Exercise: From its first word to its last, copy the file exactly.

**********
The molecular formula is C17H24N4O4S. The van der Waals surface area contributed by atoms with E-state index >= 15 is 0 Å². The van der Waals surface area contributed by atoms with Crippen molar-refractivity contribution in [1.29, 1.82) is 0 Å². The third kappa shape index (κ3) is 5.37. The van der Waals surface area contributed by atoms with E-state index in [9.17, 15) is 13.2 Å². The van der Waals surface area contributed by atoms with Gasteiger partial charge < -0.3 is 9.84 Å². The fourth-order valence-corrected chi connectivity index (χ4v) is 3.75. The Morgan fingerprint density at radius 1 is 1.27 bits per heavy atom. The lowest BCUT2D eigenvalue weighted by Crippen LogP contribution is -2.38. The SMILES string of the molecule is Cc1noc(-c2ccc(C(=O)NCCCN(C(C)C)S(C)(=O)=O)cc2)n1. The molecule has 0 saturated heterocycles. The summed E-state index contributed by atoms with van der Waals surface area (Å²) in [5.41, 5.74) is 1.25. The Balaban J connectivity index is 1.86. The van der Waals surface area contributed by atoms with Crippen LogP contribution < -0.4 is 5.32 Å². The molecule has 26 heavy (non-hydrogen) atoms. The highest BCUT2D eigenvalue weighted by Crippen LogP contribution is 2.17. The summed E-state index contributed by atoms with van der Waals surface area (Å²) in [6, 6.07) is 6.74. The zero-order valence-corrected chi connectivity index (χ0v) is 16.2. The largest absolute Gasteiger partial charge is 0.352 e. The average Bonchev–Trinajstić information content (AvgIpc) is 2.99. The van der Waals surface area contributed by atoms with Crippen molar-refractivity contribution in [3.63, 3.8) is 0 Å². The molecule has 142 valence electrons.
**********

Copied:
The molecular formula is C17H24N4O4S. The van der Waals surface area contributed by atoms with E-state index >= 15 is 0 Å². The van der Waals surface area contributed by atoms with Crippen molar-refractivity contribution in [1.29, 1.82) is 0 Å². The third kappa shape index (κ3) is 5.37. The van der Waals surface area contributed by atoms with E-state index in [9.17, 15) is 13.2 Å². The van der Waals surface area contributed by atoms with Gasteiger partial charge < -0.3 is 9.84 Å². The fourth-order valence-corrected chi connectivity index (χ4v) is 3.75. The Morgan fingerprint density at radius 1 is 1.27 bits per heavy atom. The lowest BCUT2D eigenvalue weighted by Crippen LogP contribution is -2.38. The SMILES string of the molecule is Cc1noc(-c2ccc(C(=O)NCCCN(C(C)C)S(C)(=O)=O)cc2)n1. The molecule has 0 saturated heterocycles. The summed E-state index contributed by atoms with van der Waals surface area (Å²) in [5.41, 5.74) is 1.25. The Balaban J connectivity index is 1.86. The van der Waals surface area contributed by atoms with Crippen LogP contribution < -0.4 is 5.32 Å². The molecule has 26 heavy (non-hydrogen) atoms. The highest BCUT2D eigenvalue weighted by Crippen LogP contribution is 2.17. The summed E-state index contributed by atoms with van der Waals surface area (Å²) in [6, 6.07) is 6.74. The zero-order valence-corrected chi connectivity index (χ0v) is 16.2. The largest absolute Gasteiger partial charge is 0.352 e. The average Bonchev–Trinajstić information content (AvgIpc) is 2.99. The van der Waals surface area contributed by atoms with Crippen molar-refractivity contribution in [3.63, 3.8) is 0 Å². The molecule has 142 valence electrons.